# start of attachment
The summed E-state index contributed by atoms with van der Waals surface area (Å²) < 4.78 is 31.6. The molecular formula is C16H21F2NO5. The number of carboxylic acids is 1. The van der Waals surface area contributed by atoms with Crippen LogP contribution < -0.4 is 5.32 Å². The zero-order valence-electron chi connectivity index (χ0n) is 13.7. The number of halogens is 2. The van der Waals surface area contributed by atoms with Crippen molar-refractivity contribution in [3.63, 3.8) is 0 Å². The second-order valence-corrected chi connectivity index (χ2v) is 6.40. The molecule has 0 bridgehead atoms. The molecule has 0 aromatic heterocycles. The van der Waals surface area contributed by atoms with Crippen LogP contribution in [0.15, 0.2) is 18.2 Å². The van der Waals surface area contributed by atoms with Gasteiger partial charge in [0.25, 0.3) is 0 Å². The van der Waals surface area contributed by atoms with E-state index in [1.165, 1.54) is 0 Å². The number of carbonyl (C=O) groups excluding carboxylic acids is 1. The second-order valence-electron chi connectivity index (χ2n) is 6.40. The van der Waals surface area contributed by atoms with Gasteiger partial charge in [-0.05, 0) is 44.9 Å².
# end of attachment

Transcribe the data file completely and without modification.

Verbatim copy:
The summed E-state index contributed by atoms with van der Waals surface area (Å²) < 4.78 is 31.6. The molecular formula is C16H21F2NO5. The number of carboxylic acids is 1. The van der Waals surface area contributed by atoms with Crippen LogP contribution < -0.4 is 5.32 Å². The zero-order valence-electron chi connectivity index (χ0n) is 13.7. The number of halogens is 2. The van der Waals surface area contributed by atoms with Crippen molar-refractivity contribution in [3.63, 3.8) is 0 Å². The second-order valence-corrected chi connectivity index (χ2v) is 6.40. The molecule has 0 bridgehead atoms. The molecule has 0 aromatic heterocycles. The van der Waals surface area contributed by atoms with Crippen LogP contribution in [0.15, 0.2) is 18.2 Å². The van der Waals surface area contributed by atoms with Gasteiger partial charge in [0.25, 0.3) is 0 Å². The van der Waals surface area contributed by atoms with E-state index in [1.165, 1.54) is 0 Å². The number of carbonyl (C=O) groups excluding carboxylic acids is 1. The second-order valence-electron chi connectivity index (χ2n) is 6.40. The van der Waals surface area contributed by atoms with Gasteiger partial charge in [-0.05, 0) is 44.9 Å².